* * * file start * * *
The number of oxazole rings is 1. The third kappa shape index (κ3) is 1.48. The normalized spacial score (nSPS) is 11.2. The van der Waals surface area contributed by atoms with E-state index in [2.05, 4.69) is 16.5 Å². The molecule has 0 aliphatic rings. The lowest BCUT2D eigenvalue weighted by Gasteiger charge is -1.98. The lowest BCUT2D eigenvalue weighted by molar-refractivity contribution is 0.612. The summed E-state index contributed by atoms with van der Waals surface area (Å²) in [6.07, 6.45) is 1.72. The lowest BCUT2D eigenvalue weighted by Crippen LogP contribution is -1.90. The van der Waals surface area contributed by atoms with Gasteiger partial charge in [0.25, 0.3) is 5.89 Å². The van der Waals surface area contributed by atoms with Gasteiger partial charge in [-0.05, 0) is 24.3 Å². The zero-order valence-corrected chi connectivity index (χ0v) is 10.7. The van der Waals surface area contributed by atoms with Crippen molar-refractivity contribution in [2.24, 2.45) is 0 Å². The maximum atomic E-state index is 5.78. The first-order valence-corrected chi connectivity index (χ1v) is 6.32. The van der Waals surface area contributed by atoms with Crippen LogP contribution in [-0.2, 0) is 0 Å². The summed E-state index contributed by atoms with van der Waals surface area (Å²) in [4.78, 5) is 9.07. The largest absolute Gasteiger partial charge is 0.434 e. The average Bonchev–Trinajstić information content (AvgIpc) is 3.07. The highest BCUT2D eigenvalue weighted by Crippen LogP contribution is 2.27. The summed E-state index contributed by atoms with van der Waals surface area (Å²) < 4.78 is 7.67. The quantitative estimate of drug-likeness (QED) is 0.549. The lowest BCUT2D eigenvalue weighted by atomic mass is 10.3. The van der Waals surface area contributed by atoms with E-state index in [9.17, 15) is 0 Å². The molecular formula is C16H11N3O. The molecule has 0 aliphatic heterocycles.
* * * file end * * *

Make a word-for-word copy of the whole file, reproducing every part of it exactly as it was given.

The number of oxazole rings is 1. The third kappa shape index (κ3) is 1.48. The normalized spacial score (nSPS) is 11.2. The van der Waals surface area contributed by atoms with E-state index in [2.05, 4.69) is 16.5 Å². The molecule has 0 aliphatic rings. The lowest BCUT2D eigenvalue weighted by Gasteiger charge is -1.98. The lowest BCUT2D eigenvalue weighted by molar-refractivity contribution is 0.612. The summed E-state index contributed by atoms with van der Waals surface area (Å²) in [6.07, 6.45) is 1.72. The lowest BCUT2D eigenvalue weighted by Crippen LogP contribution is -1.90. The van der Waals surface area contributed by atoms with Gasteiger partial charge in [0.25, 0.3) is 5.89 Å². The van der Waals surface area contributed by atoms with Gasteiger partial charge in [-0.05, 0) is 24.3 Å². The zero-order valence-corrected chi connectivity index (χ0v) is 10.7. The van der Waals surface area contributed by atoms with Crippen molar-refractivity contribution in [2.24, 2.45) is 0 Å². The maximum atomic E-state index is 5.78. The first-order valence-corrected chi connectivity index (χ1v) is 6.32. The van der Waals surface area contributed by atoms with Crippen LogP contribution in [-0.2, 0) is 0 Å². The summed E-state index contributed by atoms with van der Waals surface area (Å²) in [4.78, 5) is 9.07. The largest absolute Gasteiger partial charge is 0.434 e. The average Bonchev–Trinajstić information content (AvgIpc) is 3.07. The highest BCUT2D eigenvalue weighted by Crippen LogP contribution is 2.27. The summed E-state index contributed by atoms with van der Waals surface area (Å²) < 4.78 is 7.67. The quantitative estimate of drug-likeness (QED) is 0.549. The lowest BCUT2D eigenvalue weighted by atomic mass is 10.3. The van der Waals surface area contributed by atoms with E-state index in [9.17, 15) is 0 Å². The molecular formula is C16H11N3O. The molecule has 0 aliphatic heterocycles.